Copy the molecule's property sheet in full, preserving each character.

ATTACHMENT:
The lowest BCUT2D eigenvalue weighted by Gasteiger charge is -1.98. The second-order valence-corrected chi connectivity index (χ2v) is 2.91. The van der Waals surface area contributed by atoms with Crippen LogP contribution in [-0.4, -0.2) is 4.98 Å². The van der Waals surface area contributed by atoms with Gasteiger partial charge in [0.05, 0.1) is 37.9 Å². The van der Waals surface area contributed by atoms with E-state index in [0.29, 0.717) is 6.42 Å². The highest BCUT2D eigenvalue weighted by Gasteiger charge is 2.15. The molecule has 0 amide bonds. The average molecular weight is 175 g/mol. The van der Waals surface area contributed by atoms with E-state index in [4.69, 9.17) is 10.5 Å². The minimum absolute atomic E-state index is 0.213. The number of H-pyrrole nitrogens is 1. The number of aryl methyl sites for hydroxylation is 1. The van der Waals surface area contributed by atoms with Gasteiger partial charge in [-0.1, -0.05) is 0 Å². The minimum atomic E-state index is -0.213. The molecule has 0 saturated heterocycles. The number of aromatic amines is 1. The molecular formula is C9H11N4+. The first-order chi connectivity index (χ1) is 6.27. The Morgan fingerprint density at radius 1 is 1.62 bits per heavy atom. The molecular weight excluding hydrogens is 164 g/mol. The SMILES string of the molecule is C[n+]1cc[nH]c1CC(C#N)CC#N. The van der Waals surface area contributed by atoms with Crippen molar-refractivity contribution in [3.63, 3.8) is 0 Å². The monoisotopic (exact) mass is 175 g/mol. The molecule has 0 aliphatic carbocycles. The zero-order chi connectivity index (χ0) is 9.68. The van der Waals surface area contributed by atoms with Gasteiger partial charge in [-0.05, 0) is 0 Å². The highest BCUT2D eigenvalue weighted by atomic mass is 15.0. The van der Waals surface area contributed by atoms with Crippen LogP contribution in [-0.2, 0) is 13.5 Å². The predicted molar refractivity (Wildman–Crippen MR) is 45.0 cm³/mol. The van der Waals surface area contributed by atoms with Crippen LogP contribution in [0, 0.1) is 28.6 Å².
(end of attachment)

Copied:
The lowest BCUT2D eigenvalue weighted by Gasteiger charge is -1.98. The second-order valence-corrected chi connectivity index (χ2v) is 2.91. The van der Waals surface area contributed by atoms with Crippen LogP contribution in [-0.4, -0.2) is 4.98 Å². The van der Waals surface area contributed by atoms with Gasteiger partial charge in [0.05, 0.1) is 37.9 Å². The van der Waals surface area contributed by atoms with E-state index in [0.29, 0.717) is 6.42 Å². The highest BCUT2D eigenvalue weighted by Gasteiger charge is 2.15. The molecule has 0 amide bonds. The average molecular weight is 175 g/mol. The van der Waals surface area contributed by atoms with E-state index in [4.69, 9.17) is 10.5 Å². The minimum absolute atomic E-state index is 0.213. The number of H-pyrrole nitrogens is 1. The number of aryl methyl sites for hydroxylation is 1. The van der Waals surface area contributed by atoms with Gasteiger partial charge in [-0.1, -0.05) is 0 Å². The minimum atomic E-state index is -0.213. The molecule has 0 saturated heterocycles. The number of aromatic amines is 1. The molecular formula is C9H11N4+. The first-order chi connectivity index (χ1) is 6.27. The Morgan fingerprint density at radius 1 is 1.62 bits per heavy atom. The molecular weight excluding hydrogens is 164 g/mol. The SMILES string of the molecule is C[n+]1cc[nH]c1CC(C#N)CC#N. The van der Waals surface area contributed by atoms with Crippen molar-refractivity contribution in [3.63, 3.8) is 0 Å². The monoisotopic (exact) mass is 175 g/mol. The molecule has 0 aliphatic carbocycles. The zero-order chi connectivity index (χ0) is 9.68. The van der Waals surface area contributed by atoms with Gasteiger partial charge in [-0.05, 0) is 0 Å². The highest BCUT2D eigenvalue weighted by atomic mass is 15.0. The van der Waals surface area contributed by atoms with Crippen LogP contribution in [-0.2, 0) is 13.5 Å². The predicted molar refractivity (Wildman–Crippen MR) is 45.0 cm³/mol. The van der Waals surface area contributed by atoms with Crippen LogP contribution in [0, 0.1) is 28.6 Å².